•  Eric Flohr
•  Joshua Gaines
•  Phil Gardill
•  Nathan Glunt
•  Ryan Gmerek
•  Tom Golarz
•  Andrew Guman
•  Benjamin Gummo
•  Joe Hartings
•  Erik Holt
•  Tom Humphrey
•  Justin Ingram
•  Joe Iorio
•  Cedric Jeffries
•  Bryant Johnson
•  Michael Johnson
•  Bobby Jones
•  Jim Kanuch
•  Brad Karson
•  Ben Lago
•  Kevion Latham
•  Tyler Lenda
•  Mike Lukac
•  Jordan Lyons
•  Nick Marmo
•  Shawn Mayer
•  Anthony Morelli
•  Jordan Norwood
•  Anwar Phillips
•  Andrew Pitz
•  Paul Posluszny
•  Curt Reese
•  Matthew Rice
•  David Royer
•  Bryan Scott
•  Ryan Scott
•  AQ Shipley
•  Mickey Shuler
•  Jonathan Stewart
•  Nick Sukay
•  Tyler Valoczki
•  Casey Williams
•  Thomas Williams
•  Michael Yancich
•  Alan Zemaitis
Coaches and staff
•  Dick Anderson
•  John Bove
•  Booker Brooks
•  Craig Cirbus
•  Don Carlino
•  Raymond J. Horan
•  George Salvaterra

Editorial Comment–“We are Penn State, and we want the truth.  We are standing behind our traditions, values, and motto of Success with Honor–Joe Paterno’s “Grand Experiement”  that now graduates more Division 1 Football players than any other University!”–Myke Triebold

Hackenberg In Race for Quarterback


CDT staff reports

UNIVERSITY PARK — Before he’s officially taken a snap, freshman Christian Hackenberg is in the race to be the starting quarterback for the Penn State football team.

Hackenberg, the prized recruit from Fork Union, was listed along with junior college transfer Tyler Ferguson at the top of the team’s depth chart, which was released Thursday afternoon. The two were separated by the word “or.”

Nittany Lion coach Bill O’Brien said throughout the spring that Hackenberg would be in the mix to start heading into preseason camp in the fall. That became more apparent when Steven Bench, the team’s only experienced returning quarterback, asked for and was granted a transfer after spring practice which concluded with the Blue-White Game. Bench is now at South Florida.

Ferguson, a transfer from the College of Sequoias in California, arrived on campus in January.

Hackenberg is rated by Rivals.com as the No. 2 pro-style quarterback in the Class of 2013.

Whoever wins the battle will have an impressive stable of running backs give the ball to. Zach Zwinak, who came off the bench, to become a 1,000-yard rusher, is listed on top of the running back chart. Bill Belton, the starter at the beginning of last season, and Akeel Lynch, who impressed in the spring game, followed.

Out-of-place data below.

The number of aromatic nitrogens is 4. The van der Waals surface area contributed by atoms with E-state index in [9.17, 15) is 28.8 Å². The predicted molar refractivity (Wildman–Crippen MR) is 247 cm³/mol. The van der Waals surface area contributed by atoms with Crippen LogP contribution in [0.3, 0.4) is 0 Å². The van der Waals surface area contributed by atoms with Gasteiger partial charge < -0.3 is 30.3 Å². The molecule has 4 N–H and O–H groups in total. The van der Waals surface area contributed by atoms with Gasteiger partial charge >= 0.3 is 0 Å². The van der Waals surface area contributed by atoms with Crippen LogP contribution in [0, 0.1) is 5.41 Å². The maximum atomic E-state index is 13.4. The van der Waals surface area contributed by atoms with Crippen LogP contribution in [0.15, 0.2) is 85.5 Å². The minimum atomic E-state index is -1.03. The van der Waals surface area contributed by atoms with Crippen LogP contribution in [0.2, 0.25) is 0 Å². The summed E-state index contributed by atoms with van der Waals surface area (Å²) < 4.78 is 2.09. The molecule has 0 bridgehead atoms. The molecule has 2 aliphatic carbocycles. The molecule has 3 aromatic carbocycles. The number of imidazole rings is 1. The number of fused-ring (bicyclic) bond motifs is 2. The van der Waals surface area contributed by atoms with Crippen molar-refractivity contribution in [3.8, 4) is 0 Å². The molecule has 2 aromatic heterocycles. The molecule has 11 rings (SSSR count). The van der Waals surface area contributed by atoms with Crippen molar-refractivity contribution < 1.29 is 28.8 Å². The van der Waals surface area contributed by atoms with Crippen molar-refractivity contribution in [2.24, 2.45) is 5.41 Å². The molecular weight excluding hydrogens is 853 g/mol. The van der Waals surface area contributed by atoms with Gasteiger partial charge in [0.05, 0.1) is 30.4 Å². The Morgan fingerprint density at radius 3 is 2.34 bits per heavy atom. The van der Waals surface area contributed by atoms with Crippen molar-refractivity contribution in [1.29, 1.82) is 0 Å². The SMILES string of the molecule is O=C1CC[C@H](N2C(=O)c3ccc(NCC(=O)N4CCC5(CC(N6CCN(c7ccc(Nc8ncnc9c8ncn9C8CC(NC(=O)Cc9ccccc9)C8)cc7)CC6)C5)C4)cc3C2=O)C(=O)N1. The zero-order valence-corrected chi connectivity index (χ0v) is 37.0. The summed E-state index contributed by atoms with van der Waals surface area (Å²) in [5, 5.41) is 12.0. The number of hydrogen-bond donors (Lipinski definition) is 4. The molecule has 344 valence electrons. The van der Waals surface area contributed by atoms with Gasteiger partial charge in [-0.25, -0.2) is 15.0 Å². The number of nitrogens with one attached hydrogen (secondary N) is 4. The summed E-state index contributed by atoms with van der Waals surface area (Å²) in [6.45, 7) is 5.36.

The offensive line starters are pretty much as expected. Ty Howle is at center. John Urschel and Miles Dieffenbach are the guards, while Adam Gress and Donovan Smith are at tackle.

Jesse James has the edge at Y tight end, while Kyle Cater is on top at Y/F tight end. Record-setting Allen Robinson is at one wide receiver spot, while Brandon Moseby Felder is at the other. Pat Zerbe is listed as the starting fullback.

The most notable changes come in the defensive backfield.

Stephen Obeng-Agyapong, a starter at safety last season, is listed as No. 2 on the depth chart. He is behind Adrian Amos, a starter a cornerback last season, who has been moved to safety.

Malcolm Willis, also a starter last season at safety, hasn’t been guaranteed a starting slot, either. He has an “or” listed with his name at the top of the chart along with Ryan Keiser.

The Nittany Lions have two new starters listed at the corners. Sophomores Jordan Lucas, who had an outstanding spring, and Trevor Williams are on the top of the chart.

As expected, Deion Barnes and C.J. Olaniyan are listed as starters at defensive end, along with Daquan Jones at tackle. Kyle Baublitz has the edge at the other tackle slot.

Middle linebacker Glenn Carson, who had 85 tackles last season, is the lone returning starter at linebacker. Mike Hull, who moved into the lineup after Michael Mauti was injured, is at one outside spot, while Nyeem Wartman is at the other.

The major special teams starters remain the same. Sam Ficken will do the placekicking, while Alex Butterworth is at punter.

Carson will snap on kicks, while Keiser will hold.

Belton and former State College standout Alex Kenney are listed as the top two kickoff returners. Jesse Della Valle and freshman Richy Anderson are the top two punt returners.

Bringing Down a Legend: How an “Independent” Grand Jury Ended Joe Paterno’s Career


By Brian Gallini
Entering the 2011 collegiate football season, Joseph Vincent “Joe” Paterno was the longest tenured head football coach in the nation, the winningest coach in Penn State and major college football history, and his current Nittany Lion squad was enjoying another standout season.  That fall, things changed for him almost overnight.
On November 5, 2011, Pennsylvania State Police arrested Jerry Sandusky, an ex-assistant defensive coach to Joe Paterno, for sexually abusing eight boys. The arrest followed what Pennsylvania Attorney General Linda Kelly called a “widereaching grand jury investigation,” the results of which—contained in a grand jury presentment—became publicly available on the same day Sandusky was arrested.  Although the presentment was replete with horrific sexual abuse allegations related specifically to Sandusky, it also included a handful of “facts” relevant to Paterno. In general, the presentment described inappropriate sexual contact between Sandusky and eight young boys.
When describing an incident on March 1, 2002, between Sandusky and “victim 2,” the presentment indicated that a “graduate assistant” (later identified as Mike McQueary) witnessed Sandusky showering with “a naked boy . . . whose age he estimated to be ten years old, with his hands up against the wall, being subjected to anal intercourse by a naked  Sandusky.” The next day, according to the presentment, the graduate assistant “telephoned Paterno and went to Paterno’s home, where he reported what he had seen.” Paterno responded by calling Penn State’s athletic director at his home the next day to report “that the graduate assistant had seen Jerry Sandusky in the Lasch Building showers fondling or doing something of a sexual nature to a young boy.”